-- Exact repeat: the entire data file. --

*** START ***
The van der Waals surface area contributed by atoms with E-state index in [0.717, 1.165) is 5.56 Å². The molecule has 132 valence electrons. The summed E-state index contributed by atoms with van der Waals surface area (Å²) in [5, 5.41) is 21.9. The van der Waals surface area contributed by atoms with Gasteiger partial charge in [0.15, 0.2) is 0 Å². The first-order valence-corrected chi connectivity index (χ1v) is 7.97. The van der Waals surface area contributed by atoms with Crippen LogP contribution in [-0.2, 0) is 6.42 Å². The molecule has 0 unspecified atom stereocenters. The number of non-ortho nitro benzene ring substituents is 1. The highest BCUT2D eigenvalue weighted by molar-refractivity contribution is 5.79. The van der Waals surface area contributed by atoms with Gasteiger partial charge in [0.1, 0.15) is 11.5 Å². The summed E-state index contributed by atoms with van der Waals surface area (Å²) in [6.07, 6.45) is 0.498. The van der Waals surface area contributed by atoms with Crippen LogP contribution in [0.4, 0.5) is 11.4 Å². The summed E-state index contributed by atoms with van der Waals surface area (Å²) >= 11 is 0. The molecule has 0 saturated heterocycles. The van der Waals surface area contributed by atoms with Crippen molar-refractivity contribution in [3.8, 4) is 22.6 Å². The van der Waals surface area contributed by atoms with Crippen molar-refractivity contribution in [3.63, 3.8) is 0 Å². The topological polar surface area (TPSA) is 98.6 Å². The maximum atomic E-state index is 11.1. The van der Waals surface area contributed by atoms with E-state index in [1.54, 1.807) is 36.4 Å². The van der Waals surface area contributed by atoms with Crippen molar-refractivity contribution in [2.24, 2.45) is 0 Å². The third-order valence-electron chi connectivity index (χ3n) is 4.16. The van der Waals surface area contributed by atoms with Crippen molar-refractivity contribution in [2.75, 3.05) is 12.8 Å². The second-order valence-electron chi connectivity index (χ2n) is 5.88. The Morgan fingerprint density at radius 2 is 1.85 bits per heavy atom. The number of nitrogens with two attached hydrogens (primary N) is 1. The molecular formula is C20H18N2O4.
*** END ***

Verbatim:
The van der Waals surface area contributed by atoms with E-state index in [0.717, 1.165) is 5.56 Å². The molecule has 132 valence electrons. The summed E-state index contributed by atoms with van der Waals surface area (Å²) in [5, 5.41) is 21.9. The van der Waals surface area contributed by atoms with Gasteiger partial charge in [0.15, 0.2) is 0 Å². The first-order valence-corrected chi connectivity index (χ1v) is 7.97. The van der Waals surface area contributed by atoms with Crippen LogP contribution in [-0.2, 0) is 6.42 Å². The molecule has 0 unspecified atom stereocenters. The number of non-ortho nitro benzene ring substituents is 1. The highest BCUT2D eigenvalue weighted by molar-refractivity contribution is 5.79. The van der Waals surface area contributed by atoms with Gasteiger partial charge in [0.1, 0.15) is 11.5 Å². The summed E-state index contributed by atoms with van der Waals surface area (Å²) in [6.07, 6.45) is 0.498. The van der Waals surface area contributed by atoms with Crippen LogP contribution in [0.4, 0.5) is 11.4 Å². The summed E-state index contributed by atoms with van der Waals surface area (Å²) >= 11 is 0. The molecule has 0 saturated heterocycles. The van der Waals surface area contributed by atoms with Crippen molar-refractivity contribution in [3.8, 4) is 22.6 Å². The van der Waals surface area contributed by atoms with Crippen molar-refractivity contribution in [3.63, 3.8) is 0 Å². The topological polar surface area (TPSA) is 98.6 Å². The maximum atomic E-state index is 11.1. The van der Waals surface area contributed by atoms with E-state index in [1.54, 1.807) is 36.4 Å². The van der Waals surface area contributed by atoms with Crippen molar-refractivity contribution in [2.24, 2.45) is 0 Å². The third-order valence-electron chi connectivity index (χ3n) is 4.16. The van der Waals surface area contributed by atoms with Crippen molar-refractivity contribution in [2.75, 3.05) is 12.8 Å². The second-order valence-electron chi connectivity index (χ2n) is 5.88. The Morgan fingerprint density at radius 2 is 1.85 bits per heavy atom. The number of nitrogens with two attached hydrogens (primary N) is 1. The molecular formula is C20H18N2O4.